David Lebovitz wasn't kidding when he called his book "The Perfect Scoop." I know I'm a bit late to the table with my review and recipe alteration, since he released the book earlier this year, but better tasty and late than never.
Reading David Lebovitz's gorgeous ice cream (and desserts, mix-ins, and more) cookbook, I was so happy to see that he included great little stories to go along with each recipe. He gives great tips and instructions in the beginning (after a very well-written introduction), so you'll be hard pressed to fail in your efforts to make your own perfect scoop. "The Perfect Scoop." makes for an excellent read even before going into the kitchen to try a recipe or two. It's a definite must-read for anyone with an ice cream maker.
For my first try at a David Lebovitz recipe, I thought John's favorite, Vanilla, would be a good choice. Since I was unsure how the agave nectar for sugar substitution would work out, I halved the recipe. It was definitely enough for multiple servings (especially when you add mix-ins).
Here's the recipe as I made it, with two substitutions (agave and half and half for heavy cream):
Vanilla Ice Cream (inspired by David Lebovitz's "The Perfect Scoop.")
1/2 cup whole milk
A scant 1/2 cup agave nectar
1 cup half and half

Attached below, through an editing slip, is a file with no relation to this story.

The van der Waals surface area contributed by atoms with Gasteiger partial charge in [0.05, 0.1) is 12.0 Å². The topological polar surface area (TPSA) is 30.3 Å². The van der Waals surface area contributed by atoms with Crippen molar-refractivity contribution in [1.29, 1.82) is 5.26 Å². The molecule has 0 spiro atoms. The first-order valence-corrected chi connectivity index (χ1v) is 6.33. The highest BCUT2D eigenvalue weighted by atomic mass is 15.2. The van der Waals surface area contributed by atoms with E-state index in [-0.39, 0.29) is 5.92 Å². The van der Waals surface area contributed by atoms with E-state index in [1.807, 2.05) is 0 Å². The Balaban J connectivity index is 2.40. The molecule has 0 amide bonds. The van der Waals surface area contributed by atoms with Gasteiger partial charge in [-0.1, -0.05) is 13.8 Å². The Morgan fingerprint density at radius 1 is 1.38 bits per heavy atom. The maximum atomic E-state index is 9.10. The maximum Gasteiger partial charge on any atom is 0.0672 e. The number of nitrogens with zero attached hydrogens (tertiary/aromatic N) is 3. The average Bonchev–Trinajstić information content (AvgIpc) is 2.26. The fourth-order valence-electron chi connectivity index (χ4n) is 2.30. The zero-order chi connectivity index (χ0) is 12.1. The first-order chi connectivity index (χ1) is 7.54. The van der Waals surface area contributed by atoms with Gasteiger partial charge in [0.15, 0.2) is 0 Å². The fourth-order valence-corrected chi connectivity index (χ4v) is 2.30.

Pinch of salt
1/2 vanilla bean split lengthwise
3 large egg yolks
1/2 teaspoon vanilla extract
1. Warm the milk, agave nectar, 1/2 cup of the half and half and salt in a medium saucepan.
2. Scrape the seeds from the vanilla bean into the saucepan and add the bean.
3. Stir the mixture, turn off the heat and cover for 30 minutes.
4. Pour the remaining half and half into a bowl and set a strainer on top of the bowl.
5. Whisk the egg yolks in a separate bowl.
6. Slowly, whisk the vanilla mixture into the eggs. Do not stop whisking until it is all evenly incorporated.
7. Pour the warmed egg yolk/vanilla mixture back into the saucepan and turn the heat on medium. With a silicone spatula, stir the mixture constantly until it thickens and coats the back of your spatula.
8. After it thickens, take it off the heat and pour the mixture through the strainer, into the cream. You may need to stir it in the strainer to get all the custard through. Stir the mixture well.
9. Stir in the vanilla extract.
10. Place the bowl into an ice bath and stir until cool.
11. Chill the mixture in the refrigerator for up to 8 hours.
12. Freeze the mixture in your ice cream maker as directed by the manufacturer.
You could freeze it at this point, but I'd scoop out a serving first, then freeze the rest.
The agave nectar ensures that your ice cream will not become rock hard in the freezer. Depending on how sweet you like your ice cream, you may wish to use less.
Your final result should be wonderfully creamy, ultimately vanilla-tasting custardy ice cream. I enjoyed mine sprinkled with unsweetened carob chips. They make an excellent foil for the sweet cream.